Cliff Notes™, Cliffs Notes™, Cliffnotes™, Cliffsnotes™ are trademarked properties of the John Wiley Publishing Company. does not provide or claim to provide free Cliff Notes™ or free Sparknotes™. Free Cliffnotes™ and Free Spark Notes™ are trademarked properties of the John Wiley Publishing Company and Barnes & Noble, Inc., respectively. has no relation. Free Summary / Study Guide / Book Summaries / Literature Notes / Analysis / Synopsis
+Larger Font+
-Smaller Font-

Free Study Guide: The Stranger by Albert Camus - Free BookNotes

Previous Page | Table of Contents | Next Page
Downloadable / Printable Version





Since Mersaultís lawyer entered a plea for his client of "guilty under extenuating circumstances," the Prosecutor attempts to disprove any extenuating circumstances. He tries to show that Mersaultís crime was a premeditated homicide. He stresses the fact that Mersault returned to the beach with a gun in his pocket. He also points out that Mersault is an intelligent and educated person, who was quite conscious of the crime he was committing. Mersault wonders why his intelligence, which would have otherwise been considered a positive trait, is being used as a disqualifying factor against him. The Prosecutor further talks of Mersaultís "soul". He says that Mersault has nothing human about him and lacks every decent instinct or moral compunction, which makes him a menace to the society who deserves to die.

After the Prosecutorís argument, Mersault is asked to speak. He states that he had no intention of killing the Arab. He then adds that it was because of the sun that everything happened. As he says these words, he realizes how nonsensical they sound. During his entire short speech, nothing seems to come out correctly.

When Mersaultís lawyer speaks, he describes Mersault as a man who is sympathetic towards other people and their problems, pointing out how his client wanted to help Raymond. He also says that Mersault is a steady and conscientious worker, who does his best for his employer and who is popular with his co-workers. He talks about how Mersault was innocently drawn into the situation with the Arabs. He reminds the jury that Mersault is not a man who would plan a murder; instead, he reacted to a tragic situation and lost self-control. Unfortunately, the Prosecutor has successfully painted a different picture of Mersault as a cold-blooded killer, and the Defender fails to convince the jury that Mersault has acted in self-defense.

After the attorneys present their closing arguments, Mersault must wait for the final verdict. He takes a look around the courtroom and spies Marie, who waves to him and smiles. He finds it impossible to return the smile. His lawyer tries to assure him that he will surely receive a light sentence, requiring a short term of imprisonment or perhaps deportation. Mersault is, therefore, totally unprepared for the final judgement. The jury has sentenced him to be decapitated at some public place in the name of the French people. Mersault has trouble believing what he has heard; but when he looks around the courtroom, he sees that everyone is looking at him sympathetically. When he is asked if he wants to say something, Mersault answers in the negative. The police then lead him away, handling him gently.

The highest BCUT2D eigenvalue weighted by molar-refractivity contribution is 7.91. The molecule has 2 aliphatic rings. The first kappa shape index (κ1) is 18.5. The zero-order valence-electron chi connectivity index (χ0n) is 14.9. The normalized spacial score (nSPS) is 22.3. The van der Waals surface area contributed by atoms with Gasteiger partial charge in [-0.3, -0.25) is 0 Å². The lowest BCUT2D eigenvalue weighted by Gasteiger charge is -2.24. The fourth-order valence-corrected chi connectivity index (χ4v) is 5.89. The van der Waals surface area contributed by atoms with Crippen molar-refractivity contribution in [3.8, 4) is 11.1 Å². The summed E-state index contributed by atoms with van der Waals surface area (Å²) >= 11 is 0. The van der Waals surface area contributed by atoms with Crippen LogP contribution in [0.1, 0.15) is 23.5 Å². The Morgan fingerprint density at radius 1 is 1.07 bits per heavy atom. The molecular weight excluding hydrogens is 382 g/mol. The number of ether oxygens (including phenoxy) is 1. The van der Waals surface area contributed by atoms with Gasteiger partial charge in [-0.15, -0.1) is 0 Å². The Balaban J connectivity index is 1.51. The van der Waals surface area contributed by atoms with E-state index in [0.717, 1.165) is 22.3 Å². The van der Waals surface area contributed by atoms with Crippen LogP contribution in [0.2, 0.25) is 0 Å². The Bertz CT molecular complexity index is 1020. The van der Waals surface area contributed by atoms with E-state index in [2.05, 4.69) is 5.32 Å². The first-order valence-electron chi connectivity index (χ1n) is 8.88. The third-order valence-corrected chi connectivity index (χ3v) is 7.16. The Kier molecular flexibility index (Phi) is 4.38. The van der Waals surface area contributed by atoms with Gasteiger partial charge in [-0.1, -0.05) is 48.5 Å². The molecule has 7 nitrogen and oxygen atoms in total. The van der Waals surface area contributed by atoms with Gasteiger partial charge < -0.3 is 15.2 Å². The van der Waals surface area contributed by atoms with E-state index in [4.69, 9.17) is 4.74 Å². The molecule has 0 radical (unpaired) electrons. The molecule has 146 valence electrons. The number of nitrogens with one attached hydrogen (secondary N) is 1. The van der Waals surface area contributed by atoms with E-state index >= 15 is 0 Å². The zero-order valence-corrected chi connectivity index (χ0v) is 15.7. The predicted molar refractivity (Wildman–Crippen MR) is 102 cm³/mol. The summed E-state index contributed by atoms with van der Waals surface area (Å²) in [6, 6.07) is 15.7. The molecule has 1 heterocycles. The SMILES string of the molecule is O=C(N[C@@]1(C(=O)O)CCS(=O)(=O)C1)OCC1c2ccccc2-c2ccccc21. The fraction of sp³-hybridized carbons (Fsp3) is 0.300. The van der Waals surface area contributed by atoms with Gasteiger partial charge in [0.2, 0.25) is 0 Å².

The Prosecutor successfully argues that there are no extenuating circumstances to the homicide that Mersault has committed. He convinces the jury the murder was premeditated. He carefully shows how Mersault returned to the beach with a gun in his pocket, went directly to the stream, spied the Arab, and shot him, firing five bullets into his body. He argues that Mersault, as an intelligent man, was fully conscious of what he was doing and has shown no remorse for his actions. As Mersault listens to the Prosecutorís arguments, he is amazed that he makes intelligence seem like a negative quality, twisted to suit the purpose.

Mersault contemplates the irony of his situation. He became involved with the Arabs because of Raymond. He had the gun in his pocket by accident, because Raymond had given it to him for safekeeping. He was not in control of himself and felt off balance because of the intense sunlight and the heat of the afternoon. He could not clearly see what the Arab was doing because sweat was streaming into his eyes. He knows full well that the murder of the Arab was not premeditated, but when he tries to explain it, his words sound ridiculous and do nothing to help his case. Mersault makes matters worse when he admits to the Prosecutor that he feels no remorse for killing an Arab. The Prosecutor uses the information to further condemn Mersault. Mersault realizes that the Prosecutor speaks well and convincingly, while his own defense attorney is inadequate in his arguments and speech. Mersault views the trial as an absurd stage show about which he is totally impassionate.

As Mersault waits for the jury, he looks around the courtroom and spies Marie, who waves and smiles in encouragement. He also listens to his attorney as he tries to convince Mersault that his sentence will surely be light. As a result, Mersault is totally unprepared for the final judgement. When the verdict is returned, he learns that he is to be decapitated in a public place. The stiff sentence creates a wave of sympathy among the people gathered in the courtroom. It is absurd that they only value Mersault as a human being when he is going to die.

Previous Page | Table of Contents | Next Page
Downloadable / Printable Version

The Stranger by Albert Camus: Free Book Notes Summary

Privacy Policy
All Content Copyright©TheBestNotes. All Rights Reserved.
No further distribution without written consent.
6863 Users Online | This page has been viewed 3528 times
This page was last updated on 5/9/2017 8:51:01 AM

Cite this page: Staff. "TheBestNotes on The Stranger". . 09 May 2017